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Following yesterday’s consultative meeting of the group on the Law on Public Prosecutor’s Office (LPPO), the Blueprint Group reaffirms its categorical view that the SPO as an institution must continue to function and maintain a degree of autonomy in its actions, while being properly integrated within the framework of the Public Prosecutor’s Office of RSM.

Along the same line are our comments on the proposed amendments to the Law on Public Prosecutor’s Office, which we submitted to the Ministry of Justice, which we believe should be informed to the general public.

Regarding the organizational set-up of SPO it is important to bear in mind the overall investment in the SPO’s capacities, as well as the efficiency of this prosecution in investigating high-profile corruption-related offenses committed by senior civil servants, despite the low workload with such cases by the Public Prosecutor’s Office for the Prosecution of Organized Crime and Corruption (PPO), which proposes to assimilate the SPO (with more than 50% of the crimes covered by SPO are in regard to Article 353 of the Criminal Code, while less than 5% of the cases of PPO relate exactly to this Article). It is for these reasons that the Blueprint group has repeatedly emphasized the need for the SPO as an institution to be integrated rather than assimilated into the public prosecutor’s system.

Having in mind the fact that the Government proposal and the amendments of the opposition party VMRO DPMNE envisage diametrically opposite attitudes – transformation and fusion of the SPO with PPO, and the establishment of a separate unit within the PPO, we consider that none of the proposed solutions would fulfil the purpose – existence of an institution within the public prosecutor’s system that will independently and to a limited extent prosecute high crime and corruption with clues from the acquired audio materials (bombs), and this competence will extend to cases dealing with high crime and corruption committed by public officials.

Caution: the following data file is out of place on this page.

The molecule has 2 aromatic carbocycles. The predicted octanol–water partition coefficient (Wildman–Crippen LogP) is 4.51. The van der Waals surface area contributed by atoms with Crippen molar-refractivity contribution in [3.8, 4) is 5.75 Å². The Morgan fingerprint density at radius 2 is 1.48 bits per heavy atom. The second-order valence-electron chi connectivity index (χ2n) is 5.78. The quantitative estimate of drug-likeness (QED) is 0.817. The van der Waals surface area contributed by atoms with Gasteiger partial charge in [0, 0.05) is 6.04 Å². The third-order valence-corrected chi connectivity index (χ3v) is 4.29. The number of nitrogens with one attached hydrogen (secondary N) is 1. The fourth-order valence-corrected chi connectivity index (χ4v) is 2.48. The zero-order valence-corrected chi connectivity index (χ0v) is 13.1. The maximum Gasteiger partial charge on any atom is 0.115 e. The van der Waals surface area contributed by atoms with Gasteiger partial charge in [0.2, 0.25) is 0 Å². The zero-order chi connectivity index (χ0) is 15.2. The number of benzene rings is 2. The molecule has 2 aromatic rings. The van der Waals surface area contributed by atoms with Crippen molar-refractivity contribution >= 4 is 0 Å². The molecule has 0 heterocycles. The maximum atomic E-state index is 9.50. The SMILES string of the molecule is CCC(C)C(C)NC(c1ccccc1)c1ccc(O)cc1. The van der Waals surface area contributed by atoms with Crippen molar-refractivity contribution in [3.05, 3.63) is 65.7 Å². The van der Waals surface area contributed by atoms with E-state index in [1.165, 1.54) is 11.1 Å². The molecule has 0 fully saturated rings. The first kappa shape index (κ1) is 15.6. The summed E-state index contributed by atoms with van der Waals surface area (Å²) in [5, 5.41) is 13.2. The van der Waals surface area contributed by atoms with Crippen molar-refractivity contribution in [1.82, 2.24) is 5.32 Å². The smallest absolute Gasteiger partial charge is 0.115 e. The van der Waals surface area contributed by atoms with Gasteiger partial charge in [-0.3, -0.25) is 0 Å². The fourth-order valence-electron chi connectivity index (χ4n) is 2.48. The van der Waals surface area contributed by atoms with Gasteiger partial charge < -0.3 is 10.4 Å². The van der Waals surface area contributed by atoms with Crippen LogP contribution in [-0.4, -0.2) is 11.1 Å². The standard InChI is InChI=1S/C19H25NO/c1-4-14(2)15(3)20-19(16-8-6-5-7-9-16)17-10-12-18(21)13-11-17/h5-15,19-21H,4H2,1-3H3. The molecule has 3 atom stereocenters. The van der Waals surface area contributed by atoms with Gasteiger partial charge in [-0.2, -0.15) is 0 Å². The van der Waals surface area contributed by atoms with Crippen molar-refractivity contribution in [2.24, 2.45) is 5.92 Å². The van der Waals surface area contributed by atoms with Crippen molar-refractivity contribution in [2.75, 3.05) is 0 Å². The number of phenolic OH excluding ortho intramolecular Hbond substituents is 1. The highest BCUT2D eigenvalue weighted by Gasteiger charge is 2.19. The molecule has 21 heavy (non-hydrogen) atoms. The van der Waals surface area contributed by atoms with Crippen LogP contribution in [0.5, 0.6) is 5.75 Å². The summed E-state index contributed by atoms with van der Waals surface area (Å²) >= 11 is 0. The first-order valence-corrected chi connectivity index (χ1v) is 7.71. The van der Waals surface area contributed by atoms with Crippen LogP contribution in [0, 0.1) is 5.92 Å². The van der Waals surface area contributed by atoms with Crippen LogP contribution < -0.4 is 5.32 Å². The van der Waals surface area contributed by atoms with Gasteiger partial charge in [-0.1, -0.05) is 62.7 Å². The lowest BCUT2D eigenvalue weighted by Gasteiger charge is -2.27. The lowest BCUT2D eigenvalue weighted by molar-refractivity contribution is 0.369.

We consider it extremely important that the competences of the prosecution offices be regulated as precisely as possible in order to avoid a conflict of jurisdiction in dealing with, and in particular, taking over the ongoing cases of the SPO. Such defined definitions of the competences of the prosecution offices will enable to establish legal criteria according to which the current cases would be appropriately classified in accordance with the legally established jurisdiction of the prosecution offices.